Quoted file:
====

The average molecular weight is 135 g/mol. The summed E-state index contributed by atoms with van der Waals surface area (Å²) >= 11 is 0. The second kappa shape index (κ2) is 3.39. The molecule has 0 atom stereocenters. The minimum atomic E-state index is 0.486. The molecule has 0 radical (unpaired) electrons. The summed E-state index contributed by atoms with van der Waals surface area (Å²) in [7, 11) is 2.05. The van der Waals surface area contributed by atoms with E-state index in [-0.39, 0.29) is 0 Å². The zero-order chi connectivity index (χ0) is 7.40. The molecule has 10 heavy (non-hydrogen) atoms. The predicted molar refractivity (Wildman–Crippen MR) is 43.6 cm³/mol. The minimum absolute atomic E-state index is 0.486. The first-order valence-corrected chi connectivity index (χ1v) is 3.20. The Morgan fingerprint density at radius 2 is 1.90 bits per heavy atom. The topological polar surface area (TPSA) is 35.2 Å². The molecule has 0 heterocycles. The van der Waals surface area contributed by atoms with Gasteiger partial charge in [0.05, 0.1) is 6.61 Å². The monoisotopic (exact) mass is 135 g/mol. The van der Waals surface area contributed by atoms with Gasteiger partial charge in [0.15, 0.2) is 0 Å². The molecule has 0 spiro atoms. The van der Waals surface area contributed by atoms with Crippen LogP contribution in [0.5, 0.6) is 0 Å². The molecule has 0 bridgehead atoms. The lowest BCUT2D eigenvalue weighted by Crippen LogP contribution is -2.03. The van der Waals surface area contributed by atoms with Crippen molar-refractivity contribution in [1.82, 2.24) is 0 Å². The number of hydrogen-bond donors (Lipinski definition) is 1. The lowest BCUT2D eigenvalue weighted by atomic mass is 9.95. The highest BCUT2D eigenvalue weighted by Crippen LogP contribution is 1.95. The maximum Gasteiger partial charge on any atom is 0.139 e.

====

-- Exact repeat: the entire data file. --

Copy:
The average molecular weight is 135 g/mol. The summed E-state index contributed by atoms with van der Waals surface area (Å²) >= 11 is 0. The second kappa shape index (κ2) is 3.39. The molecule has 0 atom stereocenters. The minimum atomic E-state index is 0.486. The molecule has 0 radical (unpaired) electrons. The summed E-state index contributed by atoms with van der Waals surface area (Å²) in [7, 11) is 2.05. The van der Waals surface area contributed by atoms with E-state index in [-0.39, 0.29) is 0 Å². The zero-order chi connectivity index (χ0) is 7.40. The molecule has 10 heavy (non-hydrogen) atoms. The predicted molar refractivity (Wildman–Crippen MR) is 43.6 cm³/mol. The minimum absolute atomic E-state index is 0.486. The first-order valence-corrected chi connectivity index (χ1v) is 3.20. The Morgan fingerprint density at radius 2 is 1.90 bits per heavy atom. The topological polar surface area (TPSA) is 35.2 Å². The molecule has 0 heterocycles. The van der Waals surface area contributed by atoms with Gasteiger partial charge in [0.05, 0.1) is 6.61 Å². The monoisotopic (exact) mass is 135 g/mol. The van der Waals surface area contributed by atoms with Gasteiger partial charge in [0.15, 0.2) is 0 Å². The molecule has 0 spiro atoms. The van der Waals surface area contributed by atoms with Crippen LogP contribution in [0.5, 0.6) is 0 Å². The molecule has 0 bridgehead atoms. The lowest BCUT2D eigenvalue weighted by Crippen LogP contribution is -2.03. The van der Waals surface area contributed by atoms with Crippen molar-refractivity contribution in [1.82, 2.24) is 0 Å². The number of hydrogen-bond donors (Lipinski definition) is 1. The lowest BCUT2D eigenvalue weighted by atomic mass is 9.95. The highest BCUT2D eigenvalue weighted by Crippen LogP contribution is 1.95. The maximum Gasteiger partial charge on any atom is 0.139 e.